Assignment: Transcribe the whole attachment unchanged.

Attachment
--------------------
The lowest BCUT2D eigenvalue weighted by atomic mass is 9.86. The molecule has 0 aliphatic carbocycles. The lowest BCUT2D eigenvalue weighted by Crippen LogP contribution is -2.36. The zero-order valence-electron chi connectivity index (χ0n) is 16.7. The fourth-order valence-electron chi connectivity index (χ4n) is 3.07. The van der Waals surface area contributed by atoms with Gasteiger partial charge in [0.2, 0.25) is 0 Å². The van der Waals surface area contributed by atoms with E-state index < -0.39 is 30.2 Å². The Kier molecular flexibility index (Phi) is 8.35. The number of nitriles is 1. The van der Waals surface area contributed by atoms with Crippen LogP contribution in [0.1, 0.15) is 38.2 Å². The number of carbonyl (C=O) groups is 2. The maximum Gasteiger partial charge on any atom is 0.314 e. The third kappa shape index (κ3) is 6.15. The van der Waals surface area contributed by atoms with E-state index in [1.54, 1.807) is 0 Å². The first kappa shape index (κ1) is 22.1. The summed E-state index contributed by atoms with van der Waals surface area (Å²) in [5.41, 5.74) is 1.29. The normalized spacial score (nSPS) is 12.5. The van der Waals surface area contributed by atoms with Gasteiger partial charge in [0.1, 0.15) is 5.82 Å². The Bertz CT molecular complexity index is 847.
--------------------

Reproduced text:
The lowest BCUT2D eigenvalue weighted by atomic mass is 9.86. The molecule has 0 aliphatic carbocycles. The lowest BCUT2D eigenvalue weighted by Crippen LogP contribution is -2.36. The zero-order valence-electron chi connectivity index (χ0n) is 16.7. The fourth-order valence-electron chi connectivity index (χ4n) is 3.07. The van der Waals surface area contributed by atoms with Gasteiger partial charge in [0.2, 0.25) is 0 Å². The van der Waals surface area contributed by atoms with E-state index < -0.39 is 30.2 Å². The Kier molecular flexibility index (Phi) is 8.35. The number of nitriles is 1. The van der Waals surface area contributed by atoms with Crippen LogP contribution in [0.1, 0.15) is 38.2 Å². The number of carbonyl (C=O) groups is 2. The maximum Gasteiger partial charge on any atom is 0.314 e. The third kappa shape index (κ3) is 6.15. The van der Waals surface area contributed by atoms with E-state index in [1.54, 1.807) is 0 Å². The first kappa shape index (κ1) is 22.1. The summed E-state index contributed by atoms with van der Waals surface area (Å²) in [5.41, 5.74) is 1.29. The normalized spacial score (nSPS) is 12.5. The van der Waals surface area contributed by atoms with Gasteiger partial charge in [0.1, 0.15) is 5.82 Å². The Bertz CT molecular complexity index is 847.